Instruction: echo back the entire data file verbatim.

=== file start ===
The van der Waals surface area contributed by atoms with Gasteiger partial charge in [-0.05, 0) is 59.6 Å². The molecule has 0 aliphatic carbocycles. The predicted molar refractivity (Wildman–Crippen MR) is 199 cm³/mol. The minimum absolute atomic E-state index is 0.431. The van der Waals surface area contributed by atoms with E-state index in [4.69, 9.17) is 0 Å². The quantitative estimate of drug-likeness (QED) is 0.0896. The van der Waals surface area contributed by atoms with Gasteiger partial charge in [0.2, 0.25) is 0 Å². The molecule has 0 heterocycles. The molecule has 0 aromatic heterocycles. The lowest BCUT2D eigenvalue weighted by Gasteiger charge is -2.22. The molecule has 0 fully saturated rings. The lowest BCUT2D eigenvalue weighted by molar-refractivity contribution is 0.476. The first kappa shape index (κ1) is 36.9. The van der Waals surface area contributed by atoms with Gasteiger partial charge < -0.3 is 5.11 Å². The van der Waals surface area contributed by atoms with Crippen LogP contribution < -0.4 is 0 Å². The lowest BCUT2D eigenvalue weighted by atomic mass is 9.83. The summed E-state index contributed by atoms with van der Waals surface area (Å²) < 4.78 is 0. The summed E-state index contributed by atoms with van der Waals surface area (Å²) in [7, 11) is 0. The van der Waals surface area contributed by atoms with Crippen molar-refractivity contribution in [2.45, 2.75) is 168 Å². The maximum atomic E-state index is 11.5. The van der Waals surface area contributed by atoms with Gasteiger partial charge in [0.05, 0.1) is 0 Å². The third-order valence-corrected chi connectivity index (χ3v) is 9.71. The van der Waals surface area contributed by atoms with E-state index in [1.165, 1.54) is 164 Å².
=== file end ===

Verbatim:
The van der Waals surface area contributed by atoms with Gasteiger partial charge in [-0.05, 0) is 59.6 Å². The molecule has 0 aliphatic carbocycles. The predicted molar refractivity (Wildman–Crippen MR) is 199 cm³/mol. The minimum absolute atomic E-state index is 0.431. The van der Waals surface area contributed by atoms with E-state index in [4.69, 9.17) is 0 Å². The quantitative estimate of drug-likeness (QED) is 0.0896. The van der Waals surface area contributed by atoms with Gasteiger partial charge in [0.2, 0.25) is 0 Å². The molecule has 0 heterocycles. The molecule has 0 aromatic heterocycles. The lowest BCUT2D eigenvalue weighted by Gasteiger charge is -2.22. The molecule has 0 fully saturated rings. The lowest BCUT2D eigenvalue weighted by molar-refractivity contribution is 0.476. The first kappa shape index (κ1) is 36.9. The van der Waals surface area contributed by atoms with Gasteiger partial charge < -0.3 is 5.11 Å². The van der Waals surface area contributed by atoms with Crippen LogP contribution < -0.4 is 0 Å². The lowest BCUT2D eigenvalue weighted by atomic mass is 9.83. The summed E-state index contributed by atoms with van der Waals surface area (Å²) < 4.78 is 0. The summed E-state index contributed by atoms with van der Waals surface area (Å²) in [7, 11) is 0. The van der Waals surface area contributed by atoms with Crippen molar-refractivity contribution in [2.45, 2.75) is 168 Å². The maximum atomic E-state index is 11.5. The van der Waals surface area contributed by atoms with Gasteiger partial charge in [0.05, 0.1) is 0 Å². The third-order valence-corrected chi connectivity index (χ3v) is 9.71. The van der Waals surface area contributed by atoms with E-state index in [1.165, 1.54) is 164 Å².